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How to medicate your fish correctly

by | May 1, 2023 | 2 comments

How to medicate your fish correctly

“Welcome back. A little touch-up on the medication so we can go over what they’re used for and the directions. very important. Everybody calls me up after watching the videos and always wants to know what the dosages are for each medication. So we’re just gonna go over the dosages and try not to go into too much detail of why, okay?

Erythromycin, oxytetracycline, and Enrofloxcin are three antibiotics that are one gram with 40 gallons of water. You leave it in for three days. You don’t add any more, you don’t delete anymore. Three days, on the fourth day, you do a 30% water change. The process could be repeated a second time. I don’t recommend a third time because the antibiotics will eventually destroy your biological. So, we’re eradicating something external with those three.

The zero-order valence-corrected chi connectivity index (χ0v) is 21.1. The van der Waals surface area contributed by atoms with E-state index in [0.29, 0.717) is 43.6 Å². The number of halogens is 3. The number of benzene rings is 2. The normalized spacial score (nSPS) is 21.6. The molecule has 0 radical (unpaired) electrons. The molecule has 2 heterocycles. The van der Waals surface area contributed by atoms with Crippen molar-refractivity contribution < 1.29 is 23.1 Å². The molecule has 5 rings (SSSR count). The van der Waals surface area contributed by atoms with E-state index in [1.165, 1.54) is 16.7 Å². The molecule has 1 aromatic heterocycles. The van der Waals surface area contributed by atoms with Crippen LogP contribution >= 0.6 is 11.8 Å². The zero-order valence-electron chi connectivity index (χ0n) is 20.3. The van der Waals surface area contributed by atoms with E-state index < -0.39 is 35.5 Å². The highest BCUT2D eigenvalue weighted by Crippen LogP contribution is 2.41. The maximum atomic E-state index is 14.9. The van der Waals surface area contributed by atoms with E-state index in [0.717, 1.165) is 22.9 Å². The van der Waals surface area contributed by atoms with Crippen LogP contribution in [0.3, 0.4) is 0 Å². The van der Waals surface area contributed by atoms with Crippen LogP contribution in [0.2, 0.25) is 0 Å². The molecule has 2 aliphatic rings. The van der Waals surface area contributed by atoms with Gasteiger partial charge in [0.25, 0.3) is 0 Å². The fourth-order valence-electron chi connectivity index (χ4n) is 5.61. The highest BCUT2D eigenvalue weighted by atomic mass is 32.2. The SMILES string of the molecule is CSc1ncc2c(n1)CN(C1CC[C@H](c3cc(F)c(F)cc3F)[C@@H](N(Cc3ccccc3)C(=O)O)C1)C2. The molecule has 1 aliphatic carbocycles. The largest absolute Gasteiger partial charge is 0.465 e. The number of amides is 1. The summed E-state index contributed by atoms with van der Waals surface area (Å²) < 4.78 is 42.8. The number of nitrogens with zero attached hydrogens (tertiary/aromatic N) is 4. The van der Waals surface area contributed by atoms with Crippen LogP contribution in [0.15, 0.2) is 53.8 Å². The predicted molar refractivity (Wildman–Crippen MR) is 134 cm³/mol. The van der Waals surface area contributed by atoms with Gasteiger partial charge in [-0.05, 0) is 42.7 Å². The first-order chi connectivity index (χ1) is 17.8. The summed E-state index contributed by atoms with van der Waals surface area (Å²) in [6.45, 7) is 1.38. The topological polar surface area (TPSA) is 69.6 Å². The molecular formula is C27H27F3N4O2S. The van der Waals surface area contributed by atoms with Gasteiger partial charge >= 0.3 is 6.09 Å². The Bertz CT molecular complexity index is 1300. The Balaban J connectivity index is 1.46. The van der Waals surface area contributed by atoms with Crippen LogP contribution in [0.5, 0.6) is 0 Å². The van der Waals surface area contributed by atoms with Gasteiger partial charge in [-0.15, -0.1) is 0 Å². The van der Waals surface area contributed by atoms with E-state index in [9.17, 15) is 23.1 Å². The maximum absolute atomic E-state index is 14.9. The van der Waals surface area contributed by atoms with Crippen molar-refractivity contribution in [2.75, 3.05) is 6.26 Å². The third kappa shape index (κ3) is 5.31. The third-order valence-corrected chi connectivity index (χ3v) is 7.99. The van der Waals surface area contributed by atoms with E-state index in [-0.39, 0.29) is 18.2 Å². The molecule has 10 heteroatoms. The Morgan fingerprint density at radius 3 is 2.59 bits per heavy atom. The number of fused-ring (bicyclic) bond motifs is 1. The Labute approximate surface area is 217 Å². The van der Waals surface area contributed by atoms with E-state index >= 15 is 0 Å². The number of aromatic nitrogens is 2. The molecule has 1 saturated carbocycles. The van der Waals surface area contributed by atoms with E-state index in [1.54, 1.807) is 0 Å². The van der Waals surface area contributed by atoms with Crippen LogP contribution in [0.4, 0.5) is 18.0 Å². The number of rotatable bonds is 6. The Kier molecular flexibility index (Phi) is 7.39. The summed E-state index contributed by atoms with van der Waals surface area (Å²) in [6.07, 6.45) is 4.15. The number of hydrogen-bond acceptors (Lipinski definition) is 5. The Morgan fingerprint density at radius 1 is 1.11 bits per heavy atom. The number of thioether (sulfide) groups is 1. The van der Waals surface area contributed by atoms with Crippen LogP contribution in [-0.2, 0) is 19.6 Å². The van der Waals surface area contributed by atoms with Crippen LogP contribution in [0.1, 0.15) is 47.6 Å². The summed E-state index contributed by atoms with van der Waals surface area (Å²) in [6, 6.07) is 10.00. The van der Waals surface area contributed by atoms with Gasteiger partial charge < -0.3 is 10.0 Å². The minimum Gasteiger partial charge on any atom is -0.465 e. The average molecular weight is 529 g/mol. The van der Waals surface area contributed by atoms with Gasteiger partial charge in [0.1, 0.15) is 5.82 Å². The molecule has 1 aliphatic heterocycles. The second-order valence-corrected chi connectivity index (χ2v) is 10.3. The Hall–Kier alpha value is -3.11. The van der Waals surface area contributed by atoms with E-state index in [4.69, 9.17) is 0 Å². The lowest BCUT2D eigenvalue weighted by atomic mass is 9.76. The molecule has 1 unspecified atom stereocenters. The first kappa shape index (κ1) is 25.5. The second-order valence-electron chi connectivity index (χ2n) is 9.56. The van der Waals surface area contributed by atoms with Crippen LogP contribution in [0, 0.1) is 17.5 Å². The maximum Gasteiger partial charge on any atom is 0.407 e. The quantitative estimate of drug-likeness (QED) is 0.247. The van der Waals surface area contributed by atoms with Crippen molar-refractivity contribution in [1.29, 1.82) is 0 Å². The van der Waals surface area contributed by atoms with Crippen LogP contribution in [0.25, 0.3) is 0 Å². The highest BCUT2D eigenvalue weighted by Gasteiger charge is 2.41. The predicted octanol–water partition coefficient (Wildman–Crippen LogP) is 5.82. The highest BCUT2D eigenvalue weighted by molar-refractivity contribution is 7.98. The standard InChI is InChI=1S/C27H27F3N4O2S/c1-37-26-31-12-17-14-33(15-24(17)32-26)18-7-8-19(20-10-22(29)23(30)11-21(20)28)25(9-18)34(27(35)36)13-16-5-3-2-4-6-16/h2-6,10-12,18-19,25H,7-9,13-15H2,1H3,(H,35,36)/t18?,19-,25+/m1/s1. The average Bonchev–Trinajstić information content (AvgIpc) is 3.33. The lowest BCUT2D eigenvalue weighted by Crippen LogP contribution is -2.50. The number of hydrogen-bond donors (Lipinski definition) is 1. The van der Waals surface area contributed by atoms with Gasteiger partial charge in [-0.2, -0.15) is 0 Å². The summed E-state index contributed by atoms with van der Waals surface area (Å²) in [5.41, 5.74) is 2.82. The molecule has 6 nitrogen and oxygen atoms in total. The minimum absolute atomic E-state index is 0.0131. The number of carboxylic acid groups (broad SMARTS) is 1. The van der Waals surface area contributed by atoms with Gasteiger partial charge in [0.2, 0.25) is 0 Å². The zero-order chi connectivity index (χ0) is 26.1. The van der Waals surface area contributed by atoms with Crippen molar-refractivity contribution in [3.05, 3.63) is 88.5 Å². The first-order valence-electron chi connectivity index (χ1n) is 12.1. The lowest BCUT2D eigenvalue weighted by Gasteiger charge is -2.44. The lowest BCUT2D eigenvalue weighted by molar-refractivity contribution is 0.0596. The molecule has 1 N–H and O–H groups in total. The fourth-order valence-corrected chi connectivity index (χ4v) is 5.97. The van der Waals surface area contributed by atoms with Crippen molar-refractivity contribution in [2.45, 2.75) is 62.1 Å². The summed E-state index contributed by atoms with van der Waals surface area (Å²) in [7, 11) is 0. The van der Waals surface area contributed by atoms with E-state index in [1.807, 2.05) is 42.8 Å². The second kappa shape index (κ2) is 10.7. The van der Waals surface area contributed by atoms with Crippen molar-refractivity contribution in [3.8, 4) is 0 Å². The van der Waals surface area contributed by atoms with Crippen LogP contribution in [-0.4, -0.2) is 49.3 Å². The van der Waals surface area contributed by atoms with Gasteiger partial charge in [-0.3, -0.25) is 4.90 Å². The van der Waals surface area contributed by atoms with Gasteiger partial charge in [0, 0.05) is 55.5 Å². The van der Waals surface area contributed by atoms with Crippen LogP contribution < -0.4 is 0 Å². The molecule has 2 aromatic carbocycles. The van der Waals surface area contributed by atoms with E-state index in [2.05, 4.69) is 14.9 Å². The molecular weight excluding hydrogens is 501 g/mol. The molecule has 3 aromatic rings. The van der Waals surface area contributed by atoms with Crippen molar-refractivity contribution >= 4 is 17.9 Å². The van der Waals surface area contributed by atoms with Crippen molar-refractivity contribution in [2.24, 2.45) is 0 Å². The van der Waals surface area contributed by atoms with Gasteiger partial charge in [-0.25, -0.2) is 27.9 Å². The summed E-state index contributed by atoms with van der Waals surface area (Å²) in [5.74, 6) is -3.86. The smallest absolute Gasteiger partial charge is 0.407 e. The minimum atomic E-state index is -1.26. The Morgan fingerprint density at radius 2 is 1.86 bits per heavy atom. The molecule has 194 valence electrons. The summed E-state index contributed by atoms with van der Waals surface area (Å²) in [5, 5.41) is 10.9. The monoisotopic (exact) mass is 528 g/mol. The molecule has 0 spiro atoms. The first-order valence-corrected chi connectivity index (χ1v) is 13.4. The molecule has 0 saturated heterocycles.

Metronidazole, which there’s a video specifically to, is 1 gram for every 20 gallons. And the medication is added daily for 10 days. You can do your water changes prior to putting in the metronidazole or 8 hours after. And you do your water changes regularly. Remember, metronidazole deactivates in water.

Then we have the metronidazole in the food. People ask me how much, how much? Whatever you can grab with two fingers and put in the food. That’s how much. It’s a pinch. It’s not a specific measurement. We’re just gonna fold it into the food. We don’t wanna put too much into the food because it is bitter, and they may not wanna eat it. So, fold enough that they’ll get it in their system and clean out for that preventative.

Acraflavine Neutral